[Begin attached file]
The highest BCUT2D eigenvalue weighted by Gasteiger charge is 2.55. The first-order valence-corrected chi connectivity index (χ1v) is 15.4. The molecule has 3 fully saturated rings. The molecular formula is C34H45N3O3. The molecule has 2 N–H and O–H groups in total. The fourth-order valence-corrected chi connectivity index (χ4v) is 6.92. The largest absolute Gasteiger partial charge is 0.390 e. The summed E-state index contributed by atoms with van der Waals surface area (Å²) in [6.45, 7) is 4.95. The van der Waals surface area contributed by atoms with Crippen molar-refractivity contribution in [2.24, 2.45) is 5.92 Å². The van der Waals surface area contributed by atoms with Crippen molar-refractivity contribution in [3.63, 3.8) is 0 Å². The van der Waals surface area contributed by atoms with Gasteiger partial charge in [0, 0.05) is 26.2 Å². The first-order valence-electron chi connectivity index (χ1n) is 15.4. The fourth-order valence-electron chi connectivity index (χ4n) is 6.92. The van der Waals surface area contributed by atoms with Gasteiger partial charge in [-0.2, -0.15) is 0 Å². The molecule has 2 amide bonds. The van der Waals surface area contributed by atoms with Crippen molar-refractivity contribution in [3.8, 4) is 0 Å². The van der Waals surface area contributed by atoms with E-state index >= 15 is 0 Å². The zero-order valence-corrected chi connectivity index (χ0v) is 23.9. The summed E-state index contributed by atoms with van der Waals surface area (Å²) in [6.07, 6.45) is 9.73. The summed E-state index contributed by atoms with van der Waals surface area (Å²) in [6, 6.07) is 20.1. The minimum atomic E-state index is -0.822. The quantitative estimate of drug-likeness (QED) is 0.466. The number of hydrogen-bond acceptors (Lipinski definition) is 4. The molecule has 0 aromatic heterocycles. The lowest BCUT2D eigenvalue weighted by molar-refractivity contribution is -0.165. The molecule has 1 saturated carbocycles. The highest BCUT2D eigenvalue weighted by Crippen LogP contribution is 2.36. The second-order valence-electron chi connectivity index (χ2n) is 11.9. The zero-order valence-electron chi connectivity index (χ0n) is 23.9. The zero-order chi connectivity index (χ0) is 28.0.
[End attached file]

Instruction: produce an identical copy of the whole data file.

The highest BCUT2D eigenvalue weighted by Gasteiger charge is 2.55. The first-order valence-corrected chi connectivity index (χ1v) is 15.4. The molecule has 3 fully saturated rings. The molecular formula is C34H45N3O3. The molecule has 2 N–H and O–H groups in total. The fourth-order valence-corrected chi connectivity index (χ4v) is 6.92. The largest absolute Gasteiger partial charge is 0.390 e. The summed E-state index contributed by atoms with van der Waals surface area (Å²) in [6.45, 7) is 4.95. The van der Waals surface area contributed by atoms with Crippen molar-refractivity contribution in [2.24, 2.45) is 5.92 Å². The van der Waals surface area contributed by atoms with Crippen molar-refractivity contribution in [3.63, 3.8) is 0 Å². The van der Waals surface area contributed by atoms with Gasteiger partial charge in [0, 0.05) is 26.2 Å². The first-order valence-electron chi connectivity index (χ1n) is 15.4. The fourth-order valence-electron chi connectivity index (χ4n) is 6.92. The van der Waals surface area contributed by atoms with Gasteiger partial charge in [-0.2, -0.15) is 0 Å². The molecule has 2 amide bonds. The van der Waals surface area contributed by atoms with Crippen molar-refractivity contribution in [3.8, 4) is 0 Å². The van der Waals surface area contributed by atoms with E-state index >= 15 is 0 Å². The zero-order valence-corrected chi connectivity index (χ0v) is 23.9. The summed E-state index contributed by atoms with van der Waals surface area (Å²) in [6.07, 6.45) is 9.73. The summed E-state index contributed by atoms with van der Waals surface area (Å²) in [6, 6.07) is 20.1. The minimum atomic E-state index is -0.822. The quantitative estimate of drug-likeness (QED) is 0.466. The number of hydrogen-bond acceptors (Lipinski definition) is 4. The molecule has 0 aromatic heterocycles. The lowest BCUT2D eigenvalue weighted by molar-refractivity contribution is -0.165. The molecule has 1 saturated carbocycles. The highest BCUT2D eigenvalue weighted by Crippen LogP contribution is 2.36. The second-order valence-electron chi connectivity index (χ2n) is 11.9. The zero-order valence-electron chi connectivity index (χ0n) is 23.9. The zero-order chi connectivity index (χ0) is 28.0.